- Price: £215 / €250
- Sizes: S/M, L/XL
- Flex: 6
- Entry System: Classic
The original 390 has been retired but its slightly burlier relative the Rome 390 Boss is still trucking on. A sturdy aluminium chassis combines with a mid-flexing highback to deliver a strong all-mountain option for all levels of rider.
"Whether you’re pumping a transition, boning out a grab or screaming down a groomer, the Rome 390 Boss will feel great"
The nature of the chassis means that energy transfer from your heels to your toes, or vice versa, is incredibly fast. What’s more, the ‘V Rod’ baseplate features thinner cushioning running perpendicular to the board to give edge changes even more of a boost. Meanwhile more substantial padding on either side gives you comfort and cushioning, as well as more end-to-end flex.
The result is a binding that can react instantaneously when you want to charge around, but also feels a little surfier as you move your weight from the nose to tail, or the other way around. Whether you’re pumping a transition, boning out a grab or screaming down a groomer, the Rome 390 Boss will feel great.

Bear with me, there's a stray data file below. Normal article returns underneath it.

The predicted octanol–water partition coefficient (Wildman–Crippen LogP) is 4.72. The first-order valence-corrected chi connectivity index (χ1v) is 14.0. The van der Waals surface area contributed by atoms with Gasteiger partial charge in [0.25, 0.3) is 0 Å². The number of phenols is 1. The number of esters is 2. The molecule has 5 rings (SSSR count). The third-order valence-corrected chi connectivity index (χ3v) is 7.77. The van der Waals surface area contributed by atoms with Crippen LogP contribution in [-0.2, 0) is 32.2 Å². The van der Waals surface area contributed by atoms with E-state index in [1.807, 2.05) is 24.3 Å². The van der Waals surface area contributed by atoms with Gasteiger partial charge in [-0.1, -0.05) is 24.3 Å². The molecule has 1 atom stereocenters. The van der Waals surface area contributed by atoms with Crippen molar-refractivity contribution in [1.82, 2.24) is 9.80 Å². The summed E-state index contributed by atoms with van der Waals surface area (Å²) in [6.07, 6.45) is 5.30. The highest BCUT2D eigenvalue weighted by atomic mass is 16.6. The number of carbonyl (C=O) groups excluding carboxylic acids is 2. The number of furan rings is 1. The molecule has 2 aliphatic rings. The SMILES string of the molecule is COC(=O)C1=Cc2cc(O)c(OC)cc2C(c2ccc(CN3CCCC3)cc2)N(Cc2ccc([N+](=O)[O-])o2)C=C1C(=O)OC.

Comfortable straps seal the deal, and you can alter the position of the padded ankle strap to best suit your style. The highback can be rotated too, so if you don’t love the Rome 390 Boss right out the box, you’ll be amazed what a difference a couple of little tweaks can do.
"In the pursuit of ever-lighter weight, many of today’s bindings can seem spartan and – let’s be honest – a tad flimsy. The 390 Boss are a welcome throwback to the days of thick ankle straps with heaps of padding.
The highback, too, is moulded from chunky plastic that looks unlikely to break, while the aluminium baseplate cements the sense that this is a product built to last. Strap length was very quick and easy to customize, and once clipped in they felt as cozy as an old chesterfield sofa. That said, the initial comfort gave way to some slight soreness over the top of my boot after a couple of hours’ shredding.
"The 390 Boss are a welcome throwback to the days of thick ankle straps with heaps of padding"
Riding wise, some generous cushioning under the footbed did a good job of dampening the worst hardpack vibrations. In terms of flex and response, these are decidedly middle-of-the-road, and as such should appeal to all-mountain riders who like to feel like they’re getting something more substantial for their money than a glorified pair of elastic bands.